Well, according to Neil Gaiman, best-selling author of the Sandman comic book series, Coraline and many more super-imaginative works of fiction, writer’s block is just as much a fiction as anything else that pours out of an author’s mind. In this fascinating interview on the Goodreads website, he talks about how his ambition as a writer has evolved over the years and offers these pearls of wisdom about the dreaded you-know-what (shhhh… don’t say it out loud or it might come true!):

Writer’s block is this thing that is sent from the gods—you’ve offended them. You’ve trod on a crack on the pavement, and you’re through. The gods have decided. It’s not true. What is really true is you can have a bad day. You can have a bad week. You can get stuck. But what I learned when I was under deadline is that if you write on the bad days, even if you’re sure everything you’ve written is terrible, when you come to it tomorrow and you reread it, most of it’s fixable. It may not be the greatest thing you’ve ever written, but you fix it, and actually it’s a lot better than you remember it being. And the weird thing is a year later when you’re copyediting and reading the galleys through for the first time in months, you can remember that some of it was written on bad days. And you can remember that some of it was written on terrific days. But it all reads like you. Fantastic stuff doesn’t necessarily read better than the stuff written on the bad days. Writers have to be like sharks. We keep moving forward, or we die.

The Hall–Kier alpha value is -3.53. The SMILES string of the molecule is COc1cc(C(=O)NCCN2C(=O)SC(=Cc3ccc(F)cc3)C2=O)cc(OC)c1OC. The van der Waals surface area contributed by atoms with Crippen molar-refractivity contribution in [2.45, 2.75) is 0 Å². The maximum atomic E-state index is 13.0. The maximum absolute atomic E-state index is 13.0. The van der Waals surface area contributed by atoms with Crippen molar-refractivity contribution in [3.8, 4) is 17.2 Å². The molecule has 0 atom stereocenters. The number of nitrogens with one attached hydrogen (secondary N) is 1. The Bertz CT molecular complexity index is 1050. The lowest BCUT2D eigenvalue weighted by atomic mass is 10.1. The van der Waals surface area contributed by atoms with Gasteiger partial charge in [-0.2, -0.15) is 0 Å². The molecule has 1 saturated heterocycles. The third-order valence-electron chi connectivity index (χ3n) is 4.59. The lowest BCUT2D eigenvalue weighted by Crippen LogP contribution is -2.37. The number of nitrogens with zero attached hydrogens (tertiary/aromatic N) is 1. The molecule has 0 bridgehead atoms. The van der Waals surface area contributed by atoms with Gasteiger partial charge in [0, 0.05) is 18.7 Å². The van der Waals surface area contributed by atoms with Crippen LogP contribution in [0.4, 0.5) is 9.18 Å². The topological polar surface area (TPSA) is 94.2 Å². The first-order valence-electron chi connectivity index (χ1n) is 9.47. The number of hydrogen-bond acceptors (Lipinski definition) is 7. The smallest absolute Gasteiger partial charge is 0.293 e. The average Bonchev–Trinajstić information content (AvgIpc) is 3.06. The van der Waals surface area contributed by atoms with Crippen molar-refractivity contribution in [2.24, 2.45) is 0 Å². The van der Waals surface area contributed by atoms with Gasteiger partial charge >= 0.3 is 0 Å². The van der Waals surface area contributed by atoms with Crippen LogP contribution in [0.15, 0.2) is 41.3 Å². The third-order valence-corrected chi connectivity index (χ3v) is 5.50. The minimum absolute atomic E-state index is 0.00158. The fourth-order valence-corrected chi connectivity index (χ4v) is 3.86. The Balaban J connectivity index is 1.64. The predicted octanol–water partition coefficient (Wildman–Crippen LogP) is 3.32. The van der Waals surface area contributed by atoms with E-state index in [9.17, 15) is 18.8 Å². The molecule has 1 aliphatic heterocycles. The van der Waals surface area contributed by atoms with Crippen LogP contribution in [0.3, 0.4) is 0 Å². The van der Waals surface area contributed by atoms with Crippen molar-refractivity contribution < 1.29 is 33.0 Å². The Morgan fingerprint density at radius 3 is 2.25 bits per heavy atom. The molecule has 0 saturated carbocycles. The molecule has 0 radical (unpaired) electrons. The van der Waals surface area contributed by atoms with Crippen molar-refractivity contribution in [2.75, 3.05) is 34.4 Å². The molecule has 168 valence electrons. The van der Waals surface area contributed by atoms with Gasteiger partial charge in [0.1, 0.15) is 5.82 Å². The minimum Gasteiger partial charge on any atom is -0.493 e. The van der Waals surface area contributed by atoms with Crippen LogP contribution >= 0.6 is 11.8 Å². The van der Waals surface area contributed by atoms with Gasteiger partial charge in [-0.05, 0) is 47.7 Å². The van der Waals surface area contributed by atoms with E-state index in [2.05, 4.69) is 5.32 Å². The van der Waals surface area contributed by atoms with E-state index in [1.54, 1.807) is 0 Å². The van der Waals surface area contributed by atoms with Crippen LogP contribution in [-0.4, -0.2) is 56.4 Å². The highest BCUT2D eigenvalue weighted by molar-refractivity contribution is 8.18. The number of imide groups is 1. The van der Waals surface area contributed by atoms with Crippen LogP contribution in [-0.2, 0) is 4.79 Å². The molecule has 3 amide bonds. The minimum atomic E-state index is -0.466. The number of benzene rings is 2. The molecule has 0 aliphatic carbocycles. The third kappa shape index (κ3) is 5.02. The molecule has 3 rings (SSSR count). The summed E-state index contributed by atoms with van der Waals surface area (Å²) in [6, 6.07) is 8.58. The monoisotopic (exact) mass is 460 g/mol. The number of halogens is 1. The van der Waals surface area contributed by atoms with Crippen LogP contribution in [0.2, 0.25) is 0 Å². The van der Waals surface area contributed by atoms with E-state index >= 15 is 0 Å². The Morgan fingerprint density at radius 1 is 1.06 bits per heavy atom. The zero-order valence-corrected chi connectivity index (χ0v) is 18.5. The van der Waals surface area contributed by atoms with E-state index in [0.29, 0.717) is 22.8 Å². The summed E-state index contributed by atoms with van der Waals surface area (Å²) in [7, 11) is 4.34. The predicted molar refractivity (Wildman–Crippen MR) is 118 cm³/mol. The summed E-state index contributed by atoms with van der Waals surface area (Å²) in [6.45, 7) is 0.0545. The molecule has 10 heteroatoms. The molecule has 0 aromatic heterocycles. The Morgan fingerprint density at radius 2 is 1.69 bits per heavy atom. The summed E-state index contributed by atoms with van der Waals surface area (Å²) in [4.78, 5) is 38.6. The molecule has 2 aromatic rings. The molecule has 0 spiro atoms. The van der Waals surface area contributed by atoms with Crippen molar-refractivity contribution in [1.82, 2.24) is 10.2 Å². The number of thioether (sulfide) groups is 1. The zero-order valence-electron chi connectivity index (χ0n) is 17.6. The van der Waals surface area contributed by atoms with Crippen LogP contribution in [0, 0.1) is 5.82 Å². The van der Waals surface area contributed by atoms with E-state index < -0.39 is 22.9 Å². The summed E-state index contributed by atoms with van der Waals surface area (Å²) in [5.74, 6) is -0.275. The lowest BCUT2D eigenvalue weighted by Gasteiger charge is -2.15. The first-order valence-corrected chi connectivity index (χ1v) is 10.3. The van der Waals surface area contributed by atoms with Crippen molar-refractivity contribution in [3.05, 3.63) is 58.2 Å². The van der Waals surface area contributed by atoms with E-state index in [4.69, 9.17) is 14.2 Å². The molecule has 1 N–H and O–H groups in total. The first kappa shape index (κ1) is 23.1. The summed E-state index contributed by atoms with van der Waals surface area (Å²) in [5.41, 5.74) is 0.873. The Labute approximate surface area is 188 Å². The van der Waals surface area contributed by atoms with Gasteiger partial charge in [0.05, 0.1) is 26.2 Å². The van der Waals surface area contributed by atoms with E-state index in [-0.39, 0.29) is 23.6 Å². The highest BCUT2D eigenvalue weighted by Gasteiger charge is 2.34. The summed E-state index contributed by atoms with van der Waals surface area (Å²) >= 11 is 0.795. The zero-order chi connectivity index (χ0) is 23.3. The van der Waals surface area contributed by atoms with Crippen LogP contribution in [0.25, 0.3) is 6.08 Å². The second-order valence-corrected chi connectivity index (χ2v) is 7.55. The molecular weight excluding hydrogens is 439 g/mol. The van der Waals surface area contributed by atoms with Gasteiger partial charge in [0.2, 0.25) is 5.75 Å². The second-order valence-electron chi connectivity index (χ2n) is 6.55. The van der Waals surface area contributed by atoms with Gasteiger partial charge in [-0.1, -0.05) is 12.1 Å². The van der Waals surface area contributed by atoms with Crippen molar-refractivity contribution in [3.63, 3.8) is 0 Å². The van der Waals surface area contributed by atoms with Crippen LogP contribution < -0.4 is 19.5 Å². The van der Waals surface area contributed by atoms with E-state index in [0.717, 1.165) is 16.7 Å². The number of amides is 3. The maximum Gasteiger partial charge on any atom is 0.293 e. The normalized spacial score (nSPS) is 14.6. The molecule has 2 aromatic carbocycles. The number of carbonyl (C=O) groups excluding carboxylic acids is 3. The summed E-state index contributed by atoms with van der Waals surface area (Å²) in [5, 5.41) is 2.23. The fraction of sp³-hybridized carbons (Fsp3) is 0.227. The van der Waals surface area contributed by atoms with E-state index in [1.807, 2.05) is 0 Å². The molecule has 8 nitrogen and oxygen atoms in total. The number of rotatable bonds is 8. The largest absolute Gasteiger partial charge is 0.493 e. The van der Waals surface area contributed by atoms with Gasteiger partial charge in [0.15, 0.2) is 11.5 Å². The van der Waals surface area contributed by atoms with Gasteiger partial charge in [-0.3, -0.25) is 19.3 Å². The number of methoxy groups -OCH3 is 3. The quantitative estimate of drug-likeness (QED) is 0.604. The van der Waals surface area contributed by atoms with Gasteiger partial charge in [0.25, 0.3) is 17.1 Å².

So on that note, here’s a toast to all the other authors out there: have lots of fun over the holiday season and then sit at your desk and work. Cheers!

Photo credit: Lvovsky via Foter.com / CC BY-NC-ND

Homegrown sales from foreign soil

Author Elliott Katz details how he went about selling the foreign language rights to his book and then leveraged those agreements to produce promotional fuel like this back home: “Translated into 24 languages by publishers in Europe, Asia and Latin America.”